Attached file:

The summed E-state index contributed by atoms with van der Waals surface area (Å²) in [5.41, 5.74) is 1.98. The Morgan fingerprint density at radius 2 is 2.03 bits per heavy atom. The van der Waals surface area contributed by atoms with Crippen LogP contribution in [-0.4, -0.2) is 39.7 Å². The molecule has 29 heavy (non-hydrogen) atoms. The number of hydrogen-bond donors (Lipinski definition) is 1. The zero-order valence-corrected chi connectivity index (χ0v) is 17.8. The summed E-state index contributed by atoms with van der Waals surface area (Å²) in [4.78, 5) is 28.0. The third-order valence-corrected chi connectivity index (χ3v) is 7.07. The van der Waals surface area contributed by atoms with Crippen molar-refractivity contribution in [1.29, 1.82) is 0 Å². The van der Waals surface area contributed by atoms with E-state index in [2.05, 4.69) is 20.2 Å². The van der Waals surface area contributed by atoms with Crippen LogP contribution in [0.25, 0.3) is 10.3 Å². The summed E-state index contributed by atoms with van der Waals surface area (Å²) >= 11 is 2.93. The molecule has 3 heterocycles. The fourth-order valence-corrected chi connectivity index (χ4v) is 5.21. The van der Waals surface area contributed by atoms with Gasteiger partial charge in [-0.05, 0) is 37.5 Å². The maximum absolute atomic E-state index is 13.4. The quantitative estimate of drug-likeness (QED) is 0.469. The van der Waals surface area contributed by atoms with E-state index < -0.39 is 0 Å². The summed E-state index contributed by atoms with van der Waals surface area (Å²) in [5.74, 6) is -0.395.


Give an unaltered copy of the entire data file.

The summed E-state index contributed by atoms with van der Waals surface area (Å²) in [5.41, 5.74) is 1.98. The Morgan fingerprint density at radius 2 is 2.03 bits per heavy atom. The van der Waals surface area contributed by atoms with Crippen LogP contribution in [-0.4, -0.2) is 39.7 Å². The molecule has 29 heavy (non-hydrogen) atoms. The number of hydrogen-bond donors (Lipinski definition) is 1. The zero-order valence-corrected chi connectivity index (χ0v) is 17.8. The summed E-state index contributed by atoms with van der Waals surface area (Å²) in [4.78, 5) is 28.0. The third-order valence-corrected chi connectivity index (χ3v) is 7.07. The van der Waals surface area contributed by atoms with Crippen molar-refractivity contribution in [1.29, 1.82) is 0 Å². The van der Waals surface area contributed by atoms with E-state index in [2.05, 4.69) is 20.2 Å². The van der Waals surface area contributed by atoms with Crippen LogP contribution in [0.25, 0.3) is 10.3 Å². The summed E-state index contributed by atoms with van der Waals surface area (Å²) >= 11 is 2.93. The molecule has 3 heterocycles. The fourth-order valence-corrected chi connectivity index (χ4v) is 5.21. The van der Waals surface area contributed by atoms with Gasteiger partial charge in [-0.05, 0) is 37.5 Å². The maximum absolute atomic E-state index is 13.4. The quantitative estimate of drug-likeness (QED) is 0.469. The van der Waals surface area contributed by atoms with E-state index < -0.39 is 0 Å². The summed E-state index contributed by atoms with van der Waals surface area (Å²) in [5.74, 6) is -0.395.